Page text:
like worthlessness, question of importance, worthy of love time and affection. Guilt for his wrong doing in the action. Insecurity clingy fear of being hurt again. Withdrawal due to insecurity or guild will leave the child inferior. Alcoho, drugs or other self harming action may occur. Excessive reassurance, being self-complacent, self mutilation, low self esteem.


Married at JP, if we stayed together 10 years we would have a church wedding. How insecure is that

For example, many times serious money problems result due to death. There are often extensive medical costs or loss of income, so the child who has lost a parent, also suffers a loss of financial security and lifestyle; maybe even the loss of home and neighborhood. And it all happens at the same time.

It is very possible that this type of loss can cause pervasive feelings of anxiety and apprehension that roll over into every other relationship in the person’s life that follows from here. It may even spill over into a variety of relationships, business and social, as well as intimate ones. In all cases, serious fear of abandonment diminishes a person’s quality of life.

http://www.femalehealthhelpinfo.com/?p=1861


I do have a personal experience with this topic, for some reason all 6 of kids grew up to become dysfuntional adults. I wonder often why we didin't concurre our abandon issues. But, then I also realize times were different back in the 70's and 80'. Many parents still held on to that thought of “children are to be seen and not heard”, that believe is detrimental to the childs emotional development. I am ashame of my behavior in my teen-age years. I was lucky though I never got in trouble with the law. I always say now that God sent a guardian angel to protect me. But, the textbook theories of the affects are right on the spot, I read them and I see my families behavior. Sometimes, I think about it and wonder, what would I have been like if I had grown up with a sense of safety and security.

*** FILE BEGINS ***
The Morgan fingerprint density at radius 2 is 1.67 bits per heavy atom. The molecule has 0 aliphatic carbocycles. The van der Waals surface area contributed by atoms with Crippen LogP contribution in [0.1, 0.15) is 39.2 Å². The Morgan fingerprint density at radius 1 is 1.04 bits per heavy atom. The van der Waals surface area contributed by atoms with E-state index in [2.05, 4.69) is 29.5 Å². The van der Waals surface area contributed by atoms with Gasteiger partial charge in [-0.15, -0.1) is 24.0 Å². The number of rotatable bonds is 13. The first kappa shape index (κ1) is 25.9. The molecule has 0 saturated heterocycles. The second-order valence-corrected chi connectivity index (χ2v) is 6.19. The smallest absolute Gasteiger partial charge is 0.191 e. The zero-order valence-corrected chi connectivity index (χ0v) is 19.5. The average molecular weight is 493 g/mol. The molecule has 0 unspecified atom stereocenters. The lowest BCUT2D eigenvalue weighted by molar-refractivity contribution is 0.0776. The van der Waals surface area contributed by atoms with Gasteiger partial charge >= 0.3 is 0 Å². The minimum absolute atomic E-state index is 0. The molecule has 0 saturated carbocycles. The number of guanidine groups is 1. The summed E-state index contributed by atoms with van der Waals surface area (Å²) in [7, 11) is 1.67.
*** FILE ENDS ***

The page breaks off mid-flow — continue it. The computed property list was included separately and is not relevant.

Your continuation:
Even today, people say just move on, forget about it and let it go. That's fine and dandy, but it is not going to change who I am or any other child who grew up in a broken home. I know there many people who plowed through these issues and are very successful. But, everyone is different and affected differently by life's events. I also think these successful people grow up and have very little empathy for other's. Their mentality is well I grew up in a broken home and got past it. And that's great, but we were created as “one size fits all model.”


I light of all this, I must add that I love my mother even though she is no longer with us. Many people would not have raised 6 kids on their own. And worse is that we were very rebellious, poor lady. I also re-united with my father 35 years later, and get along with him very well. I have no ill feelings or negative wished for him. He is a great wonderful person, very sensitive, I think sentimental, loving, caring and just a great all around person. I also think, he is happy to be reunited with us, it really helps when he tells his friends about us. It shows genuine love and acknowledgment.


I know this is long winded, but these days there is way too much free help or discount help for children. Their is no excuse these days for not helping your child work through negative events.